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Manage your logs
Oct 19, 2016
2 minutes read

Logs, logs, logs, the nightmare of every company. Even in the same company, nobody have the same format. Stdout, file, syslog, rabbitmq, MySQL are some usual destinations of the logs, but which one is the best?

Short answer: stdout or syslog

A file is always a bad idea: you need to manage the disk storage and you are stateful. RabbitMQ can be a good idea, but no, you don’t want to limitate your application with managing a connection ro RabbitMQ, and it’s the same for MySQL

To be honest, I’ve taken an habit with all my previous team: send everything to stdout. Why?

  • it’s easier to debug for developers
  • you can send it everywhere, including syslog

But Loïc, you are only talking about the logs of a WebApp, no? What do we do with the error messages, like this nice trace in Python?

Correct, young padawan, I’m managing right now only the logs of the app, not the error logs of the app, and you should do it like this too, because it’s 2 different process.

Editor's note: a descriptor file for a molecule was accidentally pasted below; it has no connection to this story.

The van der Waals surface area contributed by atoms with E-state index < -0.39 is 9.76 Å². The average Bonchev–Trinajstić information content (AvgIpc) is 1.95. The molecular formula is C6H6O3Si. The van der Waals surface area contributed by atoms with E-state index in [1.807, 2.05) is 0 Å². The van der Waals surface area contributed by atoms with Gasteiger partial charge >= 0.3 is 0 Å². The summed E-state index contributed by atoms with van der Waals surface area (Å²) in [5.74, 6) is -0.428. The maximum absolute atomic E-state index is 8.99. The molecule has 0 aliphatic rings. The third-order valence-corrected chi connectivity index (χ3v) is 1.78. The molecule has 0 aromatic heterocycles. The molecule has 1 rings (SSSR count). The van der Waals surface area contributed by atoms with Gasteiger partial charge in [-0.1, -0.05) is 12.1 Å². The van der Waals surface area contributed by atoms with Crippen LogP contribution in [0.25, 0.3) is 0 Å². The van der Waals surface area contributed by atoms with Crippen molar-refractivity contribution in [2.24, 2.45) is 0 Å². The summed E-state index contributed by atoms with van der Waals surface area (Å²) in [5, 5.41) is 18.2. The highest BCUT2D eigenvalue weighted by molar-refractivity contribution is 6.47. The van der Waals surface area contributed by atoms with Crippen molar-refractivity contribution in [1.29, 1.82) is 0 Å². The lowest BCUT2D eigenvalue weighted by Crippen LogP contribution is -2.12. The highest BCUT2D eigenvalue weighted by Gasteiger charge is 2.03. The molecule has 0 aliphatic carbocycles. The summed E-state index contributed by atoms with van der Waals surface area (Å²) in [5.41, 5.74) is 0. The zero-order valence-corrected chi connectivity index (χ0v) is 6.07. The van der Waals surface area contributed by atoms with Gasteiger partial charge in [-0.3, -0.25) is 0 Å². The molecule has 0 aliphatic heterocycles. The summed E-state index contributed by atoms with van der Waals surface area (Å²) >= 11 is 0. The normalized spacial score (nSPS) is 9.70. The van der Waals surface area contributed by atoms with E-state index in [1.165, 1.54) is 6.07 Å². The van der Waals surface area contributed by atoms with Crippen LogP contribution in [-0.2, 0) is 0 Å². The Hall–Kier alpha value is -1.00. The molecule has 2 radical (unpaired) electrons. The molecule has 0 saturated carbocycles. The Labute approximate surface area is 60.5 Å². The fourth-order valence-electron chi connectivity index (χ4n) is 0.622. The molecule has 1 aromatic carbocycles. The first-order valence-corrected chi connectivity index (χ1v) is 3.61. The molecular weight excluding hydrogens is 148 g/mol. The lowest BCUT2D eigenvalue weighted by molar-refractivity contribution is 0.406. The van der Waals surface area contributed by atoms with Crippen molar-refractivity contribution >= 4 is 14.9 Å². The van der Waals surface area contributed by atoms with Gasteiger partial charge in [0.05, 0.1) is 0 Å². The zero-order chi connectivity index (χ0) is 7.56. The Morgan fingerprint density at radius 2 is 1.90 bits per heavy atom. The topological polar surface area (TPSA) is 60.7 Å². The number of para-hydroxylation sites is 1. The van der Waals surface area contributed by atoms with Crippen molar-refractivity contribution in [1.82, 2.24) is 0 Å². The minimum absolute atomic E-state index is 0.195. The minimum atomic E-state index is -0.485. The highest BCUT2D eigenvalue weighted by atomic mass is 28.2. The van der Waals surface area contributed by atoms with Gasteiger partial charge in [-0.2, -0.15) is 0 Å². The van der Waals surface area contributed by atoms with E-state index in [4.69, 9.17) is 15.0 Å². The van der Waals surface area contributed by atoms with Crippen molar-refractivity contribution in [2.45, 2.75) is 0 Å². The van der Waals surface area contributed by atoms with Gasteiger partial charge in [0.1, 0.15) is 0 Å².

Regarding the format, we are using this format

{
    "timestamp": "time_iso8601",
    "status_code": "",
    "short_message": "",
    "host": "",
    "facility": "",
    "errno": "",
    "X-Forwarded-For":"",
    "X-Forwarded-Proto":"",
    "uri": "/no-such-file",
    "level": ,
    "headers": {
        "user-agent": "BadAgent/1.0",
        "connection": "close",
        "accept": "",
        "key1": "value1",
        "key2": "value2"
    },
    "body_bytes_sent": "",
    "request_time": "",
    "body": "",
    "response": "",
    "method": "",
    "request_id": "uuid v4 unique id of the request",
    "app_id": "",
    "instance_id": "",
    "instance_type": "",
    "commit_id": "",
    "instance_number": ""
}

It’s working well, and we are very happy about it, but be careful: logs are not here for monitoring nor real-time alerting, it’s used for post-mortem.


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